Twitter and Google Maps: Bupa tracks mood of UK tweeters

FORGET the stereotypical British reserve, pioneering new research shows we’re a nation of Tweeting romantics. A unique analysis by Bupa of more than 66,000 Twitter posts reveals the prevalent mood of the nation’s Tweeters is ‘in love’, with 31,353 posts in the past four weeks alone (47 per cent).

And British Tweeters are a chirpy lot, with ‘happy’ the second most popular mood for 21 per cent followed closely by ‘excited’ (15 per cent). Britain is definitely not a doom and gloom nation with only six per cent of Tweeters feeling ‘sad’.

To gauge the mood of the Tweeting nation, healthcare experts Bupa analysed over 66,000 real time Tweets. Launching today, this Mood Mapper breaks down Tweets by location and maps them using Google Maps, producing an instantly up-to-date ‘mood map’.

Bupa Health and Wellbeing medical director, Dr. Katrina Herren, said: “We are interested in understanding how the nation’s Tweeters are feeling and so we’ve launched the Twitter Mood Mapper, providing us with a revolutionary glimpse into the Tweeting population. Anyone can use it even if they are not on Twitter – simply visit www.howareyoubritain.co.uk.”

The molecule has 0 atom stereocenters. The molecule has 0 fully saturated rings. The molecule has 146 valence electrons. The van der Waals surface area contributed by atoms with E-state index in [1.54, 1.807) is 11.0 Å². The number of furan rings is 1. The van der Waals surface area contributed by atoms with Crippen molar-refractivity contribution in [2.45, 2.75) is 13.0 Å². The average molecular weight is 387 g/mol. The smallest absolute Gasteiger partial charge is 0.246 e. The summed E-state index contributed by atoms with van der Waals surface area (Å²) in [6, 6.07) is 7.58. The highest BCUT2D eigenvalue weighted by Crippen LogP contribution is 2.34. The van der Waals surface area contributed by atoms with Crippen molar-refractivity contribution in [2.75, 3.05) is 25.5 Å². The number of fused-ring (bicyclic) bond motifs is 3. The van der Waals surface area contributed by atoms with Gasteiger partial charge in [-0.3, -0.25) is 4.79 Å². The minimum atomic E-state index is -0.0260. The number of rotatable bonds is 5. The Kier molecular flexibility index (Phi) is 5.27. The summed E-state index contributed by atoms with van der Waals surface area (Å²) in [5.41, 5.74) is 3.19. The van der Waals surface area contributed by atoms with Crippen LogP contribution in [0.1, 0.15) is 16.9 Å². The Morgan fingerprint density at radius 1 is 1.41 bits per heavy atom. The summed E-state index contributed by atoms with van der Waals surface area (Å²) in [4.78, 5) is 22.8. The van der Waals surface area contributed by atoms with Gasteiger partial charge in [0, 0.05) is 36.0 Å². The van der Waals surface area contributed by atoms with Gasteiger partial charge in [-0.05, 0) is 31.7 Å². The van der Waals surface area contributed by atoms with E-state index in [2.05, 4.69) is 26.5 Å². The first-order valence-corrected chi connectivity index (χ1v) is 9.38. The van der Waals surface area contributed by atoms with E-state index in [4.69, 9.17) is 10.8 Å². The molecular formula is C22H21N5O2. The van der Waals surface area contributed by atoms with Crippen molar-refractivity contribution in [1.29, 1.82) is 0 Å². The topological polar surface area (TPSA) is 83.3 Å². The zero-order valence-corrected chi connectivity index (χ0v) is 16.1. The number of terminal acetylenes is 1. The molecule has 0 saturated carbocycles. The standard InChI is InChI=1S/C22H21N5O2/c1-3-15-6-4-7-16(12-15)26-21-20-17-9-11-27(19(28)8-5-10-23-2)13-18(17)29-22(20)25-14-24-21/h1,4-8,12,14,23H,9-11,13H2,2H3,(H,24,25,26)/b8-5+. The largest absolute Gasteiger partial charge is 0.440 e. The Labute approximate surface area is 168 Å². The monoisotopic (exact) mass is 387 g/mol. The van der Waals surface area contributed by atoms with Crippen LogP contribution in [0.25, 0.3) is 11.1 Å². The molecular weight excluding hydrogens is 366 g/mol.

Virtual versus Reality – Social networking is having an impact on how we communicate about our health and wellbeing, with one in five (20 per cent*) Brits more likely to be honest about how they’re feeling when someone asks ‘How are you?’ online, via email or through social networking.

Equally, over three-quarters (78 per cent) of Brits think we’re more open about our health and wellbeing than 20 years ago, with the figure rising to 83 per cent among women.

The findings, taken from the second chapter of the Bupa ‘How are you Britain?’ report, also show one in 10 (10 per cent) Brits who are currently signed up to a social networking site, post an online comment about how they’re feeling at least once a day, rising to 32 per cent at least once a week.

Old habits die hard – Although we may be more open about our health than ever before, we still revert to type when it comes to responding to that age-old question ‘how are you?’ face-to-face.

On average, people are asked ‘how are you?’ four times a day, however more than half (53 per cent) answer with a similar answer each time without really considering the question and close to a third (31 per cent) give a vague answer because they think people only ask to be polite.

Bupa Health and Wellbeing medical director, Dr. Katrina Herren, said: “We believe ‘How are you?’ should not be a rhetorical question. It’s an important conversation starter and people needn’t be afraid of responding with how they really feel. Sharing an emotion with people who listen and don’t judge it to be good or bad can not only make you feel better, but improve communication between you and others and maintain your mental wellbeing.”

To view the map and update how you feel in real-time visit howareyoubritain.co.uk | Article thanks to Brando Social